Here, we bring together two hugely insightful articles on the subject of learner-focused language study.
The above article was coordinated by Inigo Lopez, CEO of BiCortex Languages.
The below article was originally published on porch.com by Tamara Segel on August 18th 2021: porch.com/advice/learning-languages-home-tips-advice-experts.
Learning a new language enhances your life in numerous ways while providing you with a marketable skill. As you learn a new language, you’ll develop new communication skills, keep your brain agile, and even discover new writers and artists to read and enjoy as you encounter them in your studies.
By learning a language at home, you can adopt an instruction schedule that suits your time frame — and you can fit in practice when it’s most convenient for you. In this article, we gathered experts in language learning to give you the best insights to encourage yourself and others to learn languages from home.
What are the Benefits of Learning Languages from Home?
In the past, when many of us started learning a language, studying from home was hard. There were no videos, language learning apps or dictionary apps. Now, the situation has totally changed. Many language learning resources exist online — not to mention reading materials on any topic — for all but especially rare languages. Further, services exist for you to connect to human language tutors anywhere in the world for individual instruction. When you compare the convenience of language learning today to the struggle of finding resources in the past, you realize there’s no excuse not to put in a little bit of time to expand your horizons with language study. Learning a language from home opens up incredible opportunities as you bundle your other professional proficiencies with a foreign language.
Darren T. Jansen | Ivannovation
How to Make the Most of Language Learning at Home?
I’d say the most important thing to have when learning languages at home is the right state of mind. Focusing only on the end goal of becoming fluent can feel insurmountable, and it makes most people give up after a few weeks. It’s all about taking constant baby steps. The essential part is to be consistent, stick to a routine you can sustain in the long run, and never give up. If you learn just a tiny bit every day and never give up, it will quickly add up. Learning a language is a marathon, not a sprint. It’s not about becoming fluent, it’s about discovery and learning new things, and fluency will come in due time.
Tonny Pelletier | Co-Founder of OUINO Languages
How can listen to music help you learning a new language?
Music can really be a double-edged sword when it comes to learning foreign languages. Let me start with the positives first before I discuss a few things to be careful of.
Here are a few positive reasons to use music in language learning;
1. Input is what creates language skills ultimately. The more, the better. Sometimes when we stick to textbooks and vocabulary apps, we don’t get too much actual input.
2. Songs and music can be great to learn pronunciation with, as the melody helps to understand the rhythm of the language itself (we’ll touch on this point a little bit later.)
3. It’s fun! Not only is listening to music an enjoyable experience in it itself but playing detective and figuring out what a foreign song actually means word by word is a gratifying process.
4. You can do it from anywhere. Just put on a headset, and you can be listening anytime, anywhere. More or less.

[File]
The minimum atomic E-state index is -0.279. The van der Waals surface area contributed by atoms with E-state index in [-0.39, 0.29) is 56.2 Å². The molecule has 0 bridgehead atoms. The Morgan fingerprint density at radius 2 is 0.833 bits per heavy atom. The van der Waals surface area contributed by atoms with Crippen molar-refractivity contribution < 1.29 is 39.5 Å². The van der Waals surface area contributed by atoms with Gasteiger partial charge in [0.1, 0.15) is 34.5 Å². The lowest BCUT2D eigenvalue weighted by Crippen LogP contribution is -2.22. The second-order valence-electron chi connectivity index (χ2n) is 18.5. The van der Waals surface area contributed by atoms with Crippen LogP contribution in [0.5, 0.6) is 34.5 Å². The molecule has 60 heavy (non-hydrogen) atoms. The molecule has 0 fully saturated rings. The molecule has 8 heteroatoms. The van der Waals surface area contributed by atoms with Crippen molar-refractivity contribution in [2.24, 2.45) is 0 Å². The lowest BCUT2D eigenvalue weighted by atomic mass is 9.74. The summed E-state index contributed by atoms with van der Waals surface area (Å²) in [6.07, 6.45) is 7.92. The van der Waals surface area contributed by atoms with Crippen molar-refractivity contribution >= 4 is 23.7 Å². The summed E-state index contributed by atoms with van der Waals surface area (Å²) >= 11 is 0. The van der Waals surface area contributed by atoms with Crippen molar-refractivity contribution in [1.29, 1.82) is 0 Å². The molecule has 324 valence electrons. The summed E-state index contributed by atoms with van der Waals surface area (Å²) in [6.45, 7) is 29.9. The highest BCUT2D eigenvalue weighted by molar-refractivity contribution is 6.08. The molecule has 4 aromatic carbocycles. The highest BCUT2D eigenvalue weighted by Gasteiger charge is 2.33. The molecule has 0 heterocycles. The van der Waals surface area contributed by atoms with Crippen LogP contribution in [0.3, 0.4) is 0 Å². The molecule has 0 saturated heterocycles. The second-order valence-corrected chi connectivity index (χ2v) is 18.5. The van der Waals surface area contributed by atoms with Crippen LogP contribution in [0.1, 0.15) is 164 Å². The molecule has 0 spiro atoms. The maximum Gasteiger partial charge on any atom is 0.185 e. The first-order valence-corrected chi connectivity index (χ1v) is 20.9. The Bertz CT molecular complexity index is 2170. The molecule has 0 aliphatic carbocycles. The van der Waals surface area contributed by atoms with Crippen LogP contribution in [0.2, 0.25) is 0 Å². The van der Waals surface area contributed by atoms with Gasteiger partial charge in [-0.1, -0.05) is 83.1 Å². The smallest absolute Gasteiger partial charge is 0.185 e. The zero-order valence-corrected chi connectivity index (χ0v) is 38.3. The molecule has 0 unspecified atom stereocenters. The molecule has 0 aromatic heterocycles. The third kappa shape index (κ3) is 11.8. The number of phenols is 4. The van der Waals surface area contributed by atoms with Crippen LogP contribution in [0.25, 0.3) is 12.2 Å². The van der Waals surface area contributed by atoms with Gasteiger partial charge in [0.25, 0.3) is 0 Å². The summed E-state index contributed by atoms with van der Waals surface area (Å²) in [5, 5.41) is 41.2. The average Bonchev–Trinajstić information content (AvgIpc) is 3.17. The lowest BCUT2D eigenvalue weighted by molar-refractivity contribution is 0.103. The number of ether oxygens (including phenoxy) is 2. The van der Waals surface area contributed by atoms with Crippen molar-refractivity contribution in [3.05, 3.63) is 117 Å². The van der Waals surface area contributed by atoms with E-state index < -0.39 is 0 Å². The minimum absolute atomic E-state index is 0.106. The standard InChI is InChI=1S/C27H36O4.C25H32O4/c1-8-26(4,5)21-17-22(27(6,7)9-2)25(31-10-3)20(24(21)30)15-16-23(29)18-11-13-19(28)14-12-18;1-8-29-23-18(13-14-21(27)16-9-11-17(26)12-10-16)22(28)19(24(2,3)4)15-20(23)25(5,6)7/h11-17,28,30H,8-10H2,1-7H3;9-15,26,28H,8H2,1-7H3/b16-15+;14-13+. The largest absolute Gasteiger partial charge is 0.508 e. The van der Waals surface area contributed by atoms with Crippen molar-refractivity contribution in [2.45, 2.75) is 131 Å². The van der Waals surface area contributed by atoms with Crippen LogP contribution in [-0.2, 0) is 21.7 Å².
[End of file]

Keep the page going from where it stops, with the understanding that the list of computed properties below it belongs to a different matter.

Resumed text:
That said, there are few things to keep in mind when using music to learn languages.
Beware of dialects, tones, and slang. Some tonal languages don’t reproduce the words the same way in song as in conversational language. Plus, songs often contain extremely specialised vocabulary (to fit the rhymes, etc) that you might never need or encounter in ‘the wild.’ Also, beware of language differences in different countries (Spain/Mexico, Portugal/Brazil, France/Quebec, etc).
Listening to music is a great addition, not a replacement for other language activities. Be sure to still work with other resources and teachers in conjunction, so you keep improving your skills. Just listening to music alone won’t get you far.
But, if you pay active attention to music with those limitations in mind, you will reap massive rewards and enjoyment.
Lass Jetzt Los! (Let it go!)
Kris Broholm | Actual Fluency
What are the best tips you can give to learn a second language?
Anyone can follow the IPEC steps to learn a second language:
1. When you initiate to learn a second language, it should be most closely related to you.
2. Build an executable and enjoyable learning plan before the start, deep know the characteristics of the new language, plan the cost and time, clarify the stage goal, and so on.
3. Execute the 80/20 rule, spend most of the effort solving 90% of everyday communication, not only understand these pieces of knowledge but use them skillfully.
4. Check the deliverables at every stage of learning, and adjust the learning plan, but always rekindle your passion for each little goal.
Jacob | Cchatty
How can you practice pronunciation when learning from home?
Practicing pronunciation from home is an interesting one. Because I’m learning the Chinese language (Mandarin) and because in Chinese, the pronunciation is so important and so alien to my mother tongue, it’s super essential to do it right. And difficult.
Let me give you an example. Here’s an example of three words that are very different but very similar in pronunciation:
They’re pronounced as ‘měishí’, ‘méishì’, and ‘měishì’. Do you see the tones? These may sound very similar to our foreign ears, but they are totally different from Chinese ears, so they’re essential to nail. One way to practice is to exaggerate the differences. And my point is: this is much easier to do at home. When I’m outside in a coffee store ordering an Americano (美式měishì), I am not looking at the Pinyin-spelling on my phone, and I might pronounce it wrong. But I’ll note down these words I find difficult, or I’ll write down the words which when I pronounce them, Chinese people don’t understand what I mean. Then after work at home, I’ll go over them, saying them out repetitively in the correct pronunciation. This has been an invaluable method for learning the Chinese language for me.